Sure, the plot is more likely to be found on an episode of Law and Order than Sherlock Holmes, but the cast performs very well. Rupert Everett's Holmes is a melancholic thinking man, and it is perhaps at first jarring to see the great detective portrayed as quiet individual. Ian Hart makes for a fine Dr. Watson, and he plays off well opposite Everett. It's a shame that the two men couldn't share more scenes together. Again, in terms of plot, it is a little odd to find Holmes and Lestrade analyzing the psychosis of the murderer in order to track him down, but if you're willing to go along with it, than it works. At least it's detective work of a kind, and in another time, Sherlock Holmes would have made an excellent criminal profiler. Is Sherlock Holmes and the Case of the Silk Stocking perfect - no. But should every DVD copy be found and destroyed - good heavens no! It is a well though-out change of pace, and every once in a blue moon, there's nothing wrong with that.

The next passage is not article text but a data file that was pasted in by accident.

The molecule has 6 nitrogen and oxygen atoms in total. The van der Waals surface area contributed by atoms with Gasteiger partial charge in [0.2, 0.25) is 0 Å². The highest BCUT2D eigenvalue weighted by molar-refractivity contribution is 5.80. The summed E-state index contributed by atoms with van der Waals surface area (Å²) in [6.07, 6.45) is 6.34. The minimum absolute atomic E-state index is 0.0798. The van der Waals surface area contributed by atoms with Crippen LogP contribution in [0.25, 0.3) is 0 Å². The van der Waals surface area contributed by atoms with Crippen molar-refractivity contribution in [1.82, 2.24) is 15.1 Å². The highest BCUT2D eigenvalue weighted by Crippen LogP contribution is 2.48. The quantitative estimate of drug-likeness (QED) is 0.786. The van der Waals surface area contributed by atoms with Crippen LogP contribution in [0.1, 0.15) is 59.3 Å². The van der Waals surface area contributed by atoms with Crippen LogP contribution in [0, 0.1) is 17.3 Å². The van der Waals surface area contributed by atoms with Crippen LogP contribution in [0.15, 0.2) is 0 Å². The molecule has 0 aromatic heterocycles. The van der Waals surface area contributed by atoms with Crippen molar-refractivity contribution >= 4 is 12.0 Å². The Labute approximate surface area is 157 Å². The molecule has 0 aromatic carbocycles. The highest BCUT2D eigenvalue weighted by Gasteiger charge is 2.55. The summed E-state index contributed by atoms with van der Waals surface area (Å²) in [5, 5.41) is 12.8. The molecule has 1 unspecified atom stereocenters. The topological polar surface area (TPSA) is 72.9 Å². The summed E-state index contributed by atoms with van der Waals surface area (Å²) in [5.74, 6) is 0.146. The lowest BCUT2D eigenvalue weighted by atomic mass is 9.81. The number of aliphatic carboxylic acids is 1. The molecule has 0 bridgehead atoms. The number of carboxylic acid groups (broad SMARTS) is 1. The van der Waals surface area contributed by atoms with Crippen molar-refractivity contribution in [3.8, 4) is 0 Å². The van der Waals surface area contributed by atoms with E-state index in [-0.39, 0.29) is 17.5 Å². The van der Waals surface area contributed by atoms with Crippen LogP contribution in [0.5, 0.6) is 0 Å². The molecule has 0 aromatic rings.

#6 - The Hound of the Baskervilles (1982) - My recent discovery of the much-loved Russian Sherlock Holmes series of the 1980's was one of the most spectacular finds in recent memory. While the entire series was filmed with much love, the efforts of cast and crew seem at their highest when it came to this adaptation of Doyle's most famous work. Remaining doggedly faithful to the source material, this adaptation of Hound is a Sherlock Holmes TV movie of epic proportions, cramming so much plot into its 2+ hours. Plot aside Vasily Livanov is in top form as Holmes, and Vitaly Solomin carries much of the film on his own as Dr. Watson, and he proves to be one of the best Watson's in screen history.

The atmosphere is brilliantly created, the lonesome Russian countryside, though not exactly an exact fit for Dartmoor, evokes a great deal of mystery and isolation. This is reinforced by a haunting soundtrack, and a truly creepy hound, which sadly only appears on screen for the briefest of time. The Hound of the Baskervilles is a real gem for any Sherlock Holmes fan, due mostly to its strong adherence to Doyle's source material. Yet, the adaptation does not drain the life from the story, which makes this an incredibly entertaining movie too. Next time I'm in the mood for Hound and I've got two hours on my hands, I think I'll make a return visit to this particular adaptation.

Well, that's all for now. What do you think of these picks so far? Too many controversial ones for your liking? Feel free to leave a comment below and return next week for Part II.